Garden Diary - August 2012

Sunday, 12 August 2012
Cows Outside at Bobolink Dairy

One of the vendors at the Dvoor Farm Farmers Market is Bobolink Dairy, purveyors of wonderful artisan cheeses and breads. A visit to their web site revealed that they fairly frequently offer Sunday afternoon tours of the farm for a modest $5 per person. What fun! So, back from the farm market and after lunch I hied myself over and joined the group.

Apparently I'm not the only one with this idea. A few minutes late, I find myself the tail end of
two dozen people trudging up the shady forest track, warned by Paulie to avoid the electric fence.
At Bobolink Dairy it's cows outside since they're Kerry cattle, easy keepers and sturdy stock.

We reach the pasture at the top of the hill and step out into sunshine. And amid the cows.

Jonathan and Nina are developing their own breed of cows, the Bobolink Blacks. Based on the ancient Kerry cattle of Ireland (a smaller, sturdy, "family cow" type animal) they are adding an admixture of several common "modern" dairy breeds (Ayreshire, Guernsey, Jersey, etc.) Kerrys have a long useful life, still strong and calving regularly, often producing at 14 and 15 years of age. It's a different approach from commercial dairies. For example, at Bobolink Dairy they milk just once a day, rather than the two or even three times a day of the typical Holstein herd. Smaller daily output but longer term. Commercial dairies instead look for high yields over short term and replace the herd frequently, sending their cows off to become hamburgers at a significantly younger age. Kerrys are thrifty to keep. Smaller cows need less space and at about 800 pounds / cow, stepping more lightly on the land so they compact the soil less also. The more they graze, the less need for grain. All of which, to repeat myself, make Kerry cattle easy keepers.

Liberty, the black cow shown here, is 20 years old, had a calf this spring and is still milking. This is exceptional though.
Jonathan pointed out details: small udder, her nice brisket, and the black tipped white horns are typical of Kerry cattle.
The Whites first bull, John, was kept for just two years before moving on to a different farm before he might breed
his daughters. He was replaced by a third cousin, as genetically far apart as they could manage when you consider
the limited gene pool for this ancient breed. Why bother with these cows that gives only a modest amount of milk?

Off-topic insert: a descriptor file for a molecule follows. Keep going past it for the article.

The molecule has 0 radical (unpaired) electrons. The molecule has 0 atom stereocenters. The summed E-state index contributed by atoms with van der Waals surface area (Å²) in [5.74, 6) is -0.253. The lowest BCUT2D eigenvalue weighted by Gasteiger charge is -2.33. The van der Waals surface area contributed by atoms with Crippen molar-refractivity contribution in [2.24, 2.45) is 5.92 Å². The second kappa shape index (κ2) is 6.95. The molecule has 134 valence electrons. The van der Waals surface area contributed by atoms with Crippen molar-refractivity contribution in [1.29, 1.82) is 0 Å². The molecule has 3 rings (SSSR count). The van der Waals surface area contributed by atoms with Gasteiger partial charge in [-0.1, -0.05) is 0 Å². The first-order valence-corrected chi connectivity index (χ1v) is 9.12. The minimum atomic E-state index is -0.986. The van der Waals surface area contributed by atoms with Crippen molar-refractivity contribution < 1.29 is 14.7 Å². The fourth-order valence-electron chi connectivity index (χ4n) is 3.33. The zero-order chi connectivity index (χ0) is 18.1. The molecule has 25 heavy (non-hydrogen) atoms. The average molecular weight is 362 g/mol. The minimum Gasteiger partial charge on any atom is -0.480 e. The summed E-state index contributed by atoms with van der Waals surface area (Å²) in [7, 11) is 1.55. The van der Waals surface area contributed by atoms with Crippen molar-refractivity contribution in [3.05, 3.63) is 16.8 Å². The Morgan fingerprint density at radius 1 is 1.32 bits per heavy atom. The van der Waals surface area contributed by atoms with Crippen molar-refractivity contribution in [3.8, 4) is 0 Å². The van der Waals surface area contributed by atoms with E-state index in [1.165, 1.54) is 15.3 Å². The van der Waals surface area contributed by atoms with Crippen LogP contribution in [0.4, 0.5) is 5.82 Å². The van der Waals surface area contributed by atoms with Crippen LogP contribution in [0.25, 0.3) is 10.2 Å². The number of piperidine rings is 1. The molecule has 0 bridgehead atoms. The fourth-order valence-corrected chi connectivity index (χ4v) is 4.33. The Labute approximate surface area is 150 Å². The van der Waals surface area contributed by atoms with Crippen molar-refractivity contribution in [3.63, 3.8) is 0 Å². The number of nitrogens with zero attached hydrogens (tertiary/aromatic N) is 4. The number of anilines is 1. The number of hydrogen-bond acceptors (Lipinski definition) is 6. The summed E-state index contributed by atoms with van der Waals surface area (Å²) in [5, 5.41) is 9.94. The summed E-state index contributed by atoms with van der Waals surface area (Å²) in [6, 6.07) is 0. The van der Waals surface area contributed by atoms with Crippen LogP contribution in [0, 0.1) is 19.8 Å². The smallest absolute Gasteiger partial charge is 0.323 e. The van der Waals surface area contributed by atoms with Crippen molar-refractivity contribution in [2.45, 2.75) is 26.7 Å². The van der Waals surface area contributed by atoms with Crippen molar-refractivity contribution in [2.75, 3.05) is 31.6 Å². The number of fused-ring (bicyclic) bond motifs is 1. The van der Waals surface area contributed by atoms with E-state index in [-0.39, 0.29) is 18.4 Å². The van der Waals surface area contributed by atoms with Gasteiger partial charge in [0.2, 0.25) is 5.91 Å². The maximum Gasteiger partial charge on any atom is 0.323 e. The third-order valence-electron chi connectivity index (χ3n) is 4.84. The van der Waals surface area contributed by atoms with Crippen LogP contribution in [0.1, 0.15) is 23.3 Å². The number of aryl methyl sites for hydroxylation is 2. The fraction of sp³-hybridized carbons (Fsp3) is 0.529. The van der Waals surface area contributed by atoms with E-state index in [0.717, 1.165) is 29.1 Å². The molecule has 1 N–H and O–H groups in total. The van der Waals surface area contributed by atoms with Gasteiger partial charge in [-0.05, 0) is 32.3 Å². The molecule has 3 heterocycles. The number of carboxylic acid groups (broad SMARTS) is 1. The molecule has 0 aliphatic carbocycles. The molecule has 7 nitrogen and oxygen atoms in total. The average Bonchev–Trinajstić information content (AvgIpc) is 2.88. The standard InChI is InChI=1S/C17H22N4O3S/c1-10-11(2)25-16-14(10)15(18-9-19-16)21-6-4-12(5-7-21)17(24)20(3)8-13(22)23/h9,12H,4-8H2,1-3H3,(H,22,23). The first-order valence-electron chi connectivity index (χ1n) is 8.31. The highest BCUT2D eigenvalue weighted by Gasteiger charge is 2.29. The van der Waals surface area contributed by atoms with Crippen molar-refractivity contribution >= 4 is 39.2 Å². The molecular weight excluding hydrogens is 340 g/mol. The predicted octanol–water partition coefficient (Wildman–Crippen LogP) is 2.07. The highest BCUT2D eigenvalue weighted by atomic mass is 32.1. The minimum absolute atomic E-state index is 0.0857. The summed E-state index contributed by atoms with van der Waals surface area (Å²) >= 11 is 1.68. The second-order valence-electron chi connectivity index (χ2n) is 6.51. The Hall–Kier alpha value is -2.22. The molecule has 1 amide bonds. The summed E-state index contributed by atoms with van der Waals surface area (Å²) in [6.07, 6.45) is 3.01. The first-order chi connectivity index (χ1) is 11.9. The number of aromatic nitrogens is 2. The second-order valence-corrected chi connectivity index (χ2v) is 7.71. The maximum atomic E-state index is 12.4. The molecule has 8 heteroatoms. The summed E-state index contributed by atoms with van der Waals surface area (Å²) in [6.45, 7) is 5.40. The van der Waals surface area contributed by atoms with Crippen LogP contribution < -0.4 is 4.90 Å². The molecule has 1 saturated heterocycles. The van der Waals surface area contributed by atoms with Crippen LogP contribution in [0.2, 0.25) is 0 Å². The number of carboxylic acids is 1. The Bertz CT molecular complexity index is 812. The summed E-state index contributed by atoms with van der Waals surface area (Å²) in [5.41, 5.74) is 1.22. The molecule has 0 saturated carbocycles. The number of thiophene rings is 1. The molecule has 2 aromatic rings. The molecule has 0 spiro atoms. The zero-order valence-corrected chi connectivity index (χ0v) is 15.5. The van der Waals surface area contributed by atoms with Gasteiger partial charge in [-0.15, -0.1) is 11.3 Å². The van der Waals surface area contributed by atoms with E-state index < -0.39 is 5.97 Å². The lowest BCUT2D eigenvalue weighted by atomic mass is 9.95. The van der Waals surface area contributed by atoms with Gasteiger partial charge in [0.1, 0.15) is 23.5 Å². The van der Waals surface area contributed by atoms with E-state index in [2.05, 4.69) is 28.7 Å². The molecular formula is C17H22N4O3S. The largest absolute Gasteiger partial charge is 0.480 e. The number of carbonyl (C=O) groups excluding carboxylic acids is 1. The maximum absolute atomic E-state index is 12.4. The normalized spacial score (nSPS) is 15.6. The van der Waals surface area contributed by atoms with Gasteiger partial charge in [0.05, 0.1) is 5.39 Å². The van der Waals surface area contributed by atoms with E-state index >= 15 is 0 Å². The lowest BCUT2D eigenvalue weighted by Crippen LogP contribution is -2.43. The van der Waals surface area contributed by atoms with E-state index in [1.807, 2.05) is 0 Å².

Cheese, beautiful cheese made from raw milk and aged a minimum of 60 days. You see,
the globules of butterfat in Kerry milk are much smaller than those found in other breeds.
That not only makes it easier to digest, but also excellent for cheese and yogurt production.
The cows each produce about 10 pounds per day, and cheeses are also made once a day.
Seen here are new made cheeses, infants, so to speak. They need to mature, to develop, to ripen.

Here's Nina, the cheesemaker. Her artisanal cheeses are superb. The cheese room,
kept at 52 Fahrenheit (the temperature of earth that cools my well water year-round)
is alive with wild fungus. The cheeses are made with whey rich with the microherds that
the distinctive flavor, the terroir of Bobolink Dairy. Little rennet. Commercial dairies use
lots of rennet and look to churn out a batch of cheese every four hours, six batches a day.

Each batch of cheese is labeled with its date and its name / type. And when it is time
(quicker for the little cheeses, longer for the big majestic wheels), why then, time to eat.


Jonathan clearly loves his cows, the farm, the connections of land and lives and good food. He is the bread baker. If you've ever had truly great bread you understand how applicable is the sobriquet when we call it "the staff of life." As I child, if I'd beg for a snack before dinner my mother would tell me to take a piece of bread. If I wanted something else she'd tell me I wasn't hungry. Those days come back to me now, for nothing satisfies as well as a piece of good bread.

How it's baked is important too. Bobolink's bake house has a 48 inch by 72 inch wood fired masonry oven, designed by Alan Scott. Jonathan made two changes - a second, outside door so firewood can be loaded from outside the building. And, since Jonathan is an engineer by training, remote reading sensors buried in the masonry so temperatures may be monitored on a computer, from home.

It takes 250 to 300 pounds of well-seasoned mixed hardwoods to fire the stove overnight.

Wonderful breads: ciabatta, levain style rye, baguettes, rolls, from regionally grown
organic grains. Some embellished with kalamata olives, or garlic, red onion,
or duck fat. Or, but of course, with cheese. Even available by mail order.

In season they are at Sunday morning Dvoor Farm farmers market.
They have their own store. They sell by mail. Wonderful bread and cheese.

Back to Top

Back to August

Back to the main Diary Page -